Everything was covered with moss and grass.  It was really unlike anything else I've seen in the jungle.  From up above, where I'm taking this picture, there was just a very light mist in the air.  However, as soon as you started to descend into the bowl it increased in intensity.  Since the waterfall pounds down into a bowl that's surrounded on almost all sides by very steep walls, it generates it's own crazy winds and "weather".  It's almost like a waterfall into a giant sink hole!

By the time you get about half way down you're starting to get drenched.  The wind is fierce.  It was so surreal, b/c the sun was blazing hot up above, but the water from the falls was pounding down with such intensity that it was generating a continual wind and sideways rain that was very cold.  At times it felt like it was going to knock us right off our feet.

As we hiked around the rim to get behind the main waterfall, we had to pass several of the smaller falls that come out of the sides of the cliffs, some that are 20 or 30 feet tall.

It was a weird feeling going back behind the big falls, because the walls of the bowl that surrounded it were actually leaning pretty far out over our heads, and went what seemed like several hundred feet up at an inverted angle.  And like I said, everything was very wet, and muddy and loud and windy.

After we achieved our goal of standing behind the falls, we slowly made our way back around and then down to the "pool" at the bottom, where the three older kids tried to swim for a few minutes before getting too cold.  The wind was fierce down there, and it was hard to breath without swallowing lots of mist and water in the air and choking a bit on it.

We all agreed that this was one of the most beautiful and amazing things we've seen in God's awesome creation...and we've seen a lot of neat things!

Monday, February 20, 2012

Waterfall Trek (1 of 2)

Many times I've flown over this waterfall on my way into or out of Long Sule.  While we were in Long Sule, our friends there offered to take us to the waterfall.  It's only about a minute by air from the airstrip, but it takes about an hour and a half to get there by land and river.  It was quite an adventure!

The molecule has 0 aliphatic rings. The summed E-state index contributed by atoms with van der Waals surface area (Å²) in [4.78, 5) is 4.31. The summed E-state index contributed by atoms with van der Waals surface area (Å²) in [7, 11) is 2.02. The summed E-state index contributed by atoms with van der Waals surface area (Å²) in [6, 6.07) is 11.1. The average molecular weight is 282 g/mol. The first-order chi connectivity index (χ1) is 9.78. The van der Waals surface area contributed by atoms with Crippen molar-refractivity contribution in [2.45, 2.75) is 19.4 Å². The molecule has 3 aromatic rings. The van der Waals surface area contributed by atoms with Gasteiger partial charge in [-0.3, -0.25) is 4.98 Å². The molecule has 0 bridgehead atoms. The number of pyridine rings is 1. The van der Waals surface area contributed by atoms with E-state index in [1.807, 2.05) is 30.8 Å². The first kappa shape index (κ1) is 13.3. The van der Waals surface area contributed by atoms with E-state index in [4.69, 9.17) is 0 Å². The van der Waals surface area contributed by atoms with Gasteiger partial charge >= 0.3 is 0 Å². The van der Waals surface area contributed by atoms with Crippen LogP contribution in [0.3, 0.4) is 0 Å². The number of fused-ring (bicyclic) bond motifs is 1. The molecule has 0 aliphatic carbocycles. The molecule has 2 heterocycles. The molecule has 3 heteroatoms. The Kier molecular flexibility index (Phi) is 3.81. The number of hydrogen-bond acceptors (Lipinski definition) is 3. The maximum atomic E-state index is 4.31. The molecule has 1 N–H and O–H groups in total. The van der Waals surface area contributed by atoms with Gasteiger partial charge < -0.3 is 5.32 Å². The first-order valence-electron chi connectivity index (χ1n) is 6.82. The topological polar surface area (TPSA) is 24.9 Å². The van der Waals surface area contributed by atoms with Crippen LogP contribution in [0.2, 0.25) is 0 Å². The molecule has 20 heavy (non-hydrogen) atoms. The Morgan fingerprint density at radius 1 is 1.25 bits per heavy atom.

First we had to pile into motorized canoes for a rapid-filled ride up river.  We brought a bunch of gasoline with us from Tarakan so that they wouldn't have to use their own, because it's very expensive there!

Since we brought extra gas, and since this was such an unusual opportunity for folks in the village, we had many, many people who escorted us.  In the end I counted about 85 people total!  Again, it was humbling the effort that they went to ahead of time to make this a special memory.  Guys had gone ahead the day before and cleared the trail.  Then, earlier that morning they went up to the spot where the hiking trail left the river and they caught a bunch of fish.  By the time we got there they had a fire going and coffee boiling and several perfectly grilled fish ready to go.  In addition, all the ladies that came along brought rice and pig meat and other side dishes, and we had a big, huge feast of a picnic right there on the river bank before starting the hiking portion of the trek.

After we were stuffed to the gills we began the hike.  It was a beautiful hike through virgin rain forest.

The older kids hiked it on their own, with just some occasional helping hands on the steep parts.  The twins did the easier sections, but in truth they were being fought over by several older men and women from Sule who wanted to pack them on their backs.  They kept assuring us that they carry much heavier loads from their rice fields all the time, and the twins were "so light" according to them.  In any case, it seemed that everyone was most happy when they had one of our kids on their back.  Again, humbling.